These clashes also underscored the new governments weak control over local police forces. One-person rule protected the police from the multiple influences and pressures exerted by the criminal underworld, political leaders, and international organizations, each pulling in different directions. Most other former Soviet states kept the military outside the political decision-making process. 20Although Kyrghyzstans armed forces are ethnically diverse, they do not exactly mirror ethnic composition of the country at large.10 Despite that ethnic cleavages within the army still persist and military service is still considered to be a form of poverty tax, the notion that the army accepts the most physically fit, educated young men irrespective of their ethnic background, is widely shared by the army higher ranked personnel.11 This perception survived Bakiyevs five-year tenure despite his preference for military promotions based on personal loyalty, rather than professional background. The armed forces remained at their regular posts when the riots turned violent. At the same time, state power institutions would be informally challenged by competing criminal groups or politicians. Felix Kulov, leader of Ar-Namys party and former Interior Minister, was among the first leaders to criticize the OSCEs decision to deploy unarmed personnel.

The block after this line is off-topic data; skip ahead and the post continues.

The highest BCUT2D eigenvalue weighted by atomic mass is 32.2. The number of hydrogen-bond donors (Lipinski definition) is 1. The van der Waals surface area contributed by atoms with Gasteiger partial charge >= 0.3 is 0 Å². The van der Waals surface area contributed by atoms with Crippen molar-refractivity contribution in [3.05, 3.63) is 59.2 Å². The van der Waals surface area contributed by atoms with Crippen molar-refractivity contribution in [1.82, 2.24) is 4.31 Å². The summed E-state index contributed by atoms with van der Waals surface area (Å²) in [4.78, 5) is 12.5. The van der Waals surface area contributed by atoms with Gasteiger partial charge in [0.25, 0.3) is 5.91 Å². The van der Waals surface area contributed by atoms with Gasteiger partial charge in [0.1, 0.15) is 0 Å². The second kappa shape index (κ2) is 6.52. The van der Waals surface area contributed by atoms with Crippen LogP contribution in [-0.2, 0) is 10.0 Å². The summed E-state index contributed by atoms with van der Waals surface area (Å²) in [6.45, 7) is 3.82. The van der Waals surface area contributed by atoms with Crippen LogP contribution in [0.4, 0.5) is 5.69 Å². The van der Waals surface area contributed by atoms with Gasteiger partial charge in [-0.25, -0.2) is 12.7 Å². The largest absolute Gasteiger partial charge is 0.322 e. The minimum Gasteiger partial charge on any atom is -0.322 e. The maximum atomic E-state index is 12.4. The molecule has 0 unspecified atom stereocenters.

As more information became public about the involvement of state forces in violence against civilians, the more the military and police began to fear external intervention. Myrzakhmatovs control in Osh is so strong that the current government in Bishkek must create parallel state structures to be able to compete with his influence over the city's local government structures (including law-enforcement) 8. Like some other officials in Kyrgyzstan, Myrzakhmatov is said to control an informal "army" of martial arts sportsmen as well as former military and law-enforcement personnel. Finally, Zhanysh was believed to have plotted the assassination of regime opponents, including the former head of the presidents administration, Medet Sadyrkulov, and Gennady Pavluk, a journalist. The new president disregarded the importance of a holistic approach to security, a strategy that would democratize control over security structures and involve a greater number of political and civic actors in security policy making. 22In contrast, Bakiyev encouraged the police to have personal loyalty to specific officials instead of protecting the population. 7 What Role Did Crime Kingpins Play in Southern Kyrgyzstans Violence?, Eurasia Insight, June 23, 2010. This inheritance partly explained why the Kyrgyz government paid limited attention to the military sector throughout the 1990s, instead prioritizing political and economic reforms. 42The head of the NSS, Keneshbek Dushebayev, denied allegations and claims that members of his service were stationed in a car 200 meters away from Tashiyevs house when Tashiyevs guards dragged one of the NSS personnel from the car and beat him inside the politicians house. 35Military leaders, in turn, argued that they had only a limited ability to control the situation in the first two days of the violence. The situation was somewhat more difficult in the Interior Ministry. 40But they were also aware that competing political forces, not represented in the government, were enjoying informal control over police personnel. Training and discipline are particularly low among police personnel, while control over the police is tailored to the needs of local power brokers.